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Sherwin-Williams Zero-VOC Claim Misleading, Says BBB

 

In a move that could prompt industry-wide changes to claims about volatile organic compounds (VOCs), the Better Business Bureau’s National Advertising Division (NAD) has told Sherwin-Williams it should stop marketing its Harmony line of paints as “zero-VOC.”

Base paint vs. tinted paint

Sherwin-Williams advertises its Harmony paint line as zero-VOC, but buyers need to know tinting can increase VOC levels, according to the Better Business Bureau.

Paints must have fewer than 5 grams per liter (g/L) of VOCs to officially qualify as “zero VOC,” and the Harmony base coat meets that threshold, according to tests. However, the typical colorants used to tint the paint can be much higher in VOCs. Harmony base paint tinted with conventional colorants can result in VOC levels as high as 112 g/L, according to tests commissioned by a competitor for the NAD. Since Sherwin-Williams only advertises tinted varieties of Harmony paint and consumers are only likely to buy tinted varieties, says NAD, the zero-VOC claim is misleading.

In its findings, NAD recommended that Sherwin-Williams “clearly convey to consumers that there are exceptions to the line claim” and that “the addition of conventional colorants to Harmony Deep Base paint may result in higher levels of VOCs for some colors.”

Sherwin-Williams disputes results but accepts recommendation

Sherwin-Williams disputed the results of the commissioned testing, contending that colors had been cherry-picked and testing methods were questionable. Darker colors tend to have higher VOC levels, and the company argued that since the vast majority of paint sold is lightly tinted, most Harmony paint sold remains zero-VOC after colorants are added.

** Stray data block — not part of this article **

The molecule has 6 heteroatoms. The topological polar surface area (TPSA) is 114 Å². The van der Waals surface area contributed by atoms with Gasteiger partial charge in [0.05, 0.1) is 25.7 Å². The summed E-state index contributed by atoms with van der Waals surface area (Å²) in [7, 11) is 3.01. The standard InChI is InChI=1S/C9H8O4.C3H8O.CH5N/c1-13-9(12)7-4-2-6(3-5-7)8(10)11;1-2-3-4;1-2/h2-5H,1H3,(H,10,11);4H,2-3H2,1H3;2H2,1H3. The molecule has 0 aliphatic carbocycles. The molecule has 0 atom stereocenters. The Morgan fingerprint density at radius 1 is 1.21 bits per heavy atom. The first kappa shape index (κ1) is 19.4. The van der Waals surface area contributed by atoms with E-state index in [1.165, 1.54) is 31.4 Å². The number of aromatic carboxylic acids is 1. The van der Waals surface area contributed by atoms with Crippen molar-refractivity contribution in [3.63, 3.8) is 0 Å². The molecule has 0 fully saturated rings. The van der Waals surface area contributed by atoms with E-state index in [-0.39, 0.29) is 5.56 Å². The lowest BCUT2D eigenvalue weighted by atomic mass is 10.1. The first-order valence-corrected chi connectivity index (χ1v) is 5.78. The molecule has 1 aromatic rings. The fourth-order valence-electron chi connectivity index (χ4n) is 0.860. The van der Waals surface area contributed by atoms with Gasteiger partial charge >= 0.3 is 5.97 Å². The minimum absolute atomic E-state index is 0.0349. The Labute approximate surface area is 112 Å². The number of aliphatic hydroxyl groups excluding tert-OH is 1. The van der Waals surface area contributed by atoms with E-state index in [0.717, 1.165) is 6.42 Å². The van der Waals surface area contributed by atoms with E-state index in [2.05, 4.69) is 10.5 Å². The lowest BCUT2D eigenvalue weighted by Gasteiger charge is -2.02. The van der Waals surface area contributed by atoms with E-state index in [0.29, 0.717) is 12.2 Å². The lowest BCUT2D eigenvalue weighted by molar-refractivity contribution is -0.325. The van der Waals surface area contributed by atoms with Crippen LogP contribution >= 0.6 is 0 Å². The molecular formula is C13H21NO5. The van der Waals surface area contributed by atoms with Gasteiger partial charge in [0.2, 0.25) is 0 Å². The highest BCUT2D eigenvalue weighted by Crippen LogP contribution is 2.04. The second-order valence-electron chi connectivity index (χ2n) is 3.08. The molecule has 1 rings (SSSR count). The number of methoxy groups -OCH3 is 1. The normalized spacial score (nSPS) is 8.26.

The company also claimed that consumers understand the zero-VOC label to apply to most colors, and not necessarily all of them. NAD countered that “there is no reason to assume that consumers inherently understand the variability of ingredients in different colors of paint.”

Sherwin-Williams also told NAD that its EnviroToners zero-VOC colorant would keep all Harmony paints below the 5 g/L threshold even after tinting, but NAD was not convinced by the argument, since, according to Sherwin-Williams, these special colorants are only available at 28% of its stores.

In a statement, Sherwin-Williams said it “will accept the NAD’s decision and will take the NAD’s findings into consideration in its future advertising for Harmony.” A Sherwin-Williams spokesperson declined to comment to EBN.

Benjamin Moore filed original complaint

“We felt like consumers are still confused about a lot of the claims out there,” said Dana Autenrieth of Benjamin Moore, the Sherwin-Williams competitor that brought the zero-VOC claim to NAD’s attention.

The universe of low-VOC paint advertising “is a tough world to navigate if you’re coming into it for a few days to buy some paint and then leaving again,” he argued. Consumers who seek out zero-VOC paint expect to take zero-VOC paint home with them, Autenrieth said, and if they unwittingly purchase a high-VOC paint instead, “we are doing them a disservice as an industry.”

Benjamin Moore has invested significant resources into developing and marketing its Natura line of paints, which uses zero-VOC colorants, Autenrieth added, and now it wants “other paint companies to play fair.”

When asked if Benjamin Moore would take action against other companies making similar claims about zero-VOC base coats, Autenrieth said he was unsure, but added that it would probably not be necessary. “Historically, a ruling like this in any green industry will prompt other companies to take notice and change” their labeling and advertising.

In the meantime, he said, paint buyers seeking low-VOC or zero-VOC paints should ask if the product they are buying still meets the desired standard after tinting.

January 25, 2011

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